Follow the logic of this scene if you will…the dead FBI agents were both shot in the face, yet are laying—face down. How is that? This means that someone among the Peltier (AIM) group actually touched and moved their dead bodies, grabbing them, positioning them, and turning them over to face the ground. (We won’t dignify those actions with the concept of counting coup; that belongs to genuine Indian warriors of the past.)
Unmasked, Peltier’s raging guilt is unmistakable…his ramblings about his own connection to an otherwise proud and noble heritage is an insult to Native America.
As for the anonymous nature of the LPDOC, what very few there are left, please show the strength of your convictions and step out from behind the make-believe wall of the LPDOC. Have some courage and sign your name to your work. If you are incapable or afraid of doing that, then there is an alternate challenge for Peltier, a challenge that has been offered a number of times over the past ten years:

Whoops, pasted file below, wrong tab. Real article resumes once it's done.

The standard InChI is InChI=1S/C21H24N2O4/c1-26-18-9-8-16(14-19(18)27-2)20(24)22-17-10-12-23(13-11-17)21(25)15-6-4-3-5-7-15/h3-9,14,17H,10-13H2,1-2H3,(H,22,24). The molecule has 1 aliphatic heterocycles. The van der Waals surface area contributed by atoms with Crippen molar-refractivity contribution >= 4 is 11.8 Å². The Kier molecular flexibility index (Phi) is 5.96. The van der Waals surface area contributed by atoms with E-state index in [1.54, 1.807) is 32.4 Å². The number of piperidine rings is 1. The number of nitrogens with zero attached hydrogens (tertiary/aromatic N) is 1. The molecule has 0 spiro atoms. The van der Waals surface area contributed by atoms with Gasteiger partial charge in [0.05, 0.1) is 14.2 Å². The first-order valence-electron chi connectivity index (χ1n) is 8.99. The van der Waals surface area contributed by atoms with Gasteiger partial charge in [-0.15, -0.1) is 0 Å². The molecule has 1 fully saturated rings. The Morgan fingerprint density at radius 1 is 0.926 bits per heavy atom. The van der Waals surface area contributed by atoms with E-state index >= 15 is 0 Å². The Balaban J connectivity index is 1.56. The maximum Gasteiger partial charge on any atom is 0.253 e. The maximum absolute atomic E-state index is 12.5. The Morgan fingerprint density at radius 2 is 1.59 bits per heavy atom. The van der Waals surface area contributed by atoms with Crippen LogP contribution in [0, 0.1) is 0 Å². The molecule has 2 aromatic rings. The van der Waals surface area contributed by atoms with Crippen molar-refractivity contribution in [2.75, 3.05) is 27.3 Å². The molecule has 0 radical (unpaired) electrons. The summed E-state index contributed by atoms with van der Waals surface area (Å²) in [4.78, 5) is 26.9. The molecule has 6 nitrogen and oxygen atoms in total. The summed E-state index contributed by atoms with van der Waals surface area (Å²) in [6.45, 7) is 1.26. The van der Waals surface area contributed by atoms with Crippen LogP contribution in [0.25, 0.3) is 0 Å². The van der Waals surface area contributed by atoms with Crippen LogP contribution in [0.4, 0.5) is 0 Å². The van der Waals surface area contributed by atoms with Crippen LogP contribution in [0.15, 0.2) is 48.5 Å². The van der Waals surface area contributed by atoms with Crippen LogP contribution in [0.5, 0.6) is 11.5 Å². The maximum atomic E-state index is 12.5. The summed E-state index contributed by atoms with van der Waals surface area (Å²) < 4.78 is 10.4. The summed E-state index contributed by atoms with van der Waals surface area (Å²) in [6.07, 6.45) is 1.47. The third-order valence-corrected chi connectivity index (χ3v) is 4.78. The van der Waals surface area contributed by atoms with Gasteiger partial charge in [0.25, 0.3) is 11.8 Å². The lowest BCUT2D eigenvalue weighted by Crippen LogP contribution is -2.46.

Since day one, April 30, 2000, the NPPA prominently posted on the home page a direct link to the LPDOC (and formerly LPDC) with an invitation for anyone interested to go and visit, Peltier, see what he has to say, come back, and then come to their own independent, informed and intelligent decision about his guilt.
If the LPDOC has nothing to hide, if they believe that the message is clear and unmistakable and Peltier is really innocent, then what do they have to hide? If the truth as you and Peltier claim is on your side, then demonstrate some moral fiber instead of repeating allegations and claims that have not, repeat—have not—held up to scrutiny over the past thirty-four years.
Link to the NPPA if you have any sense of conviction in the Peltier cause.